Urinary Incontinence In Your Dog and Chiropractic
People get their dogs adjusted for a variety of reasons but the most common cases I see are elderly dogs that suddenly have a difficult time getting up. Their hind limbs don’t seem to function well. They have been to their vet and it seems that not much can be done. The diagnosis…. old age.
Yes, incontinence is a common representation in an aging K9, but many times after adjusting these older dogs the owners report back that 15 year old “Chase” has a new spring in his step AND we forgot to mention that he hasn’t been wetting his bed.
No matter how detailed my history questions are, people forget to mention things such as incontinence as it seems to be completely irrelevant when taking them to an animal chiropractor. However, when we look at a dog’s anatomy it all begins to make perfect sense as to why an adjustment could affect your dog’s urinary incontinence.
The association between segmental hypomobilities (lack of motion) in the lumbar region (lower back) and urinary retention and/or incontinence suggests a possible neurophysiologic explanation for the observed urinary problems. The nerve supply to the urinary bladder and urethra originates from the lumbar and sacral sections of the spinal cord.
In dogs, the nerves originating in the L1 to L4 spinal cord segments are involved with sympathetic innervation of the bladder, whereas the somatic innervation of the urethra originates in the S1 to S2 area.  
This suggest an interaction with the sympathetic innervation of the bladder as a mechanism behind the urinary retention and incontinence.
I am very careful about making any claims about chiropractic curing anything. Nevertheless, if the nerves that come from the spinal cord – that innervate organs, tissue, every cell in the body – are unobstructed and can communicate freely your animal will function at a completely different level (and so would you).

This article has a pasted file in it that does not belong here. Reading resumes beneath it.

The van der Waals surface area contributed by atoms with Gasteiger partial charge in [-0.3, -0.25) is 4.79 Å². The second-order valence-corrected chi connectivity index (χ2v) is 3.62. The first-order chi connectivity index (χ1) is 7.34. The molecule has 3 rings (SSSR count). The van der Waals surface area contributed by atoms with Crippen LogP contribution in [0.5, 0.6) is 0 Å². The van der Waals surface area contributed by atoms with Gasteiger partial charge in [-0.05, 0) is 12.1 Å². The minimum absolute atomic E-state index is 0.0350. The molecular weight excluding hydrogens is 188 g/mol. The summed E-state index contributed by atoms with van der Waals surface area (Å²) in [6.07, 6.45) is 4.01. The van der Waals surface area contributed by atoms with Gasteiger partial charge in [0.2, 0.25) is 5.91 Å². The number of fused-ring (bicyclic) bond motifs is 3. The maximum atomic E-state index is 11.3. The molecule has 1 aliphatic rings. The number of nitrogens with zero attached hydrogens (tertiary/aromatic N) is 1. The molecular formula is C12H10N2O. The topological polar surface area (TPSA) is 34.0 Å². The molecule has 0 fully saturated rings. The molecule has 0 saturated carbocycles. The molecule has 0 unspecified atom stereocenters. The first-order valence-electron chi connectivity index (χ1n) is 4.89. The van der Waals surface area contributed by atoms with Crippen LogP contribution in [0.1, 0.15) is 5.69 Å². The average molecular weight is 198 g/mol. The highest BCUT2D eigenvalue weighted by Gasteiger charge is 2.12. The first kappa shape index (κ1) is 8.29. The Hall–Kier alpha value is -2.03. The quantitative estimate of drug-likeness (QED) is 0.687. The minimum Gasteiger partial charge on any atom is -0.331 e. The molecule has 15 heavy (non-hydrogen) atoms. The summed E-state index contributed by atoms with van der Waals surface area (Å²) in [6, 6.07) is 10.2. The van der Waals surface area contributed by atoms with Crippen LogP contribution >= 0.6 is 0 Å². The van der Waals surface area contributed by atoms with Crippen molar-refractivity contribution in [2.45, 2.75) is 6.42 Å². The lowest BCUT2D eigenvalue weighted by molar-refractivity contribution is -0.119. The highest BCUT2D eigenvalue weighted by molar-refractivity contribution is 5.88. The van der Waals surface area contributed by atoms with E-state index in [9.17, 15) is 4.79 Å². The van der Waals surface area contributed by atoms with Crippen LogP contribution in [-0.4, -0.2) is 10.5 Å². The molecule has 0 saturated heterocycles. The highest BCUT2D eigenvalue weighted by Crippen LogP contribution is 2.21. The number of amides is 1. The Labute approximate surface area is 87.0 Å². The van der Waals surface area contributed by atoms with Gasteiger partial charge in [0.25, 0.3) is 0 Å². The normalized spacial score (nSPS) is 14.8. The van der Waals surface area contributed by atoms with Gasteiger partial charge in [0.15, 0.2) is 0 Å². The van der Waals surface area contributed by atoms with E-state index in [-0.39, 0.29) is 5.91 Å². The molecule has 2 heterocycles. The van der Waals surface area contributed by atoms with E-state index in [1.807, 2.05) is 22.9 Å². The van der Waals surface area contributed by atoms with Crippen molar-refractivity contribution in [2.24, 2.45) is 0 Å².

So when urinary incontinence goes away, constipation no longer is an issue, allergies clear up these are all the positive side effect of a self healing, self regulating mechanism that doesn’t have any interference because of chiropractic.
Not sure if you dog needs to be adjusted?
I have created a simple stretching routine for you to assess your dog’s musculoskeletal health. That way you can make an educated decision if it is time to bring your pup to your chiropractor. Often times our dogs seem perfectly healthy and in no pain, but by doing these stretches you will pick up on subtle nuances if your dog is carrying any tension in their body.
 Purinton, P. T. & Oliv er, J. E. (1979) Spinal cord origin of innervation to the bladder and urethra of the dog. Experimental Neurology 65, 422-434
 König, H. E. & Leibic h, H.-G. (2009). Veterinary Anatomy of Domestic Animals. Stuttgart, Germany: Chattauer
 Thude, T. R. (2015), Chiropractic abnormalities of the lumbar spine significantly associated with urinary incontinence and retention in dogs. J Small Anim Pract, 56: 693–697. doi:10.1111/jsap.12420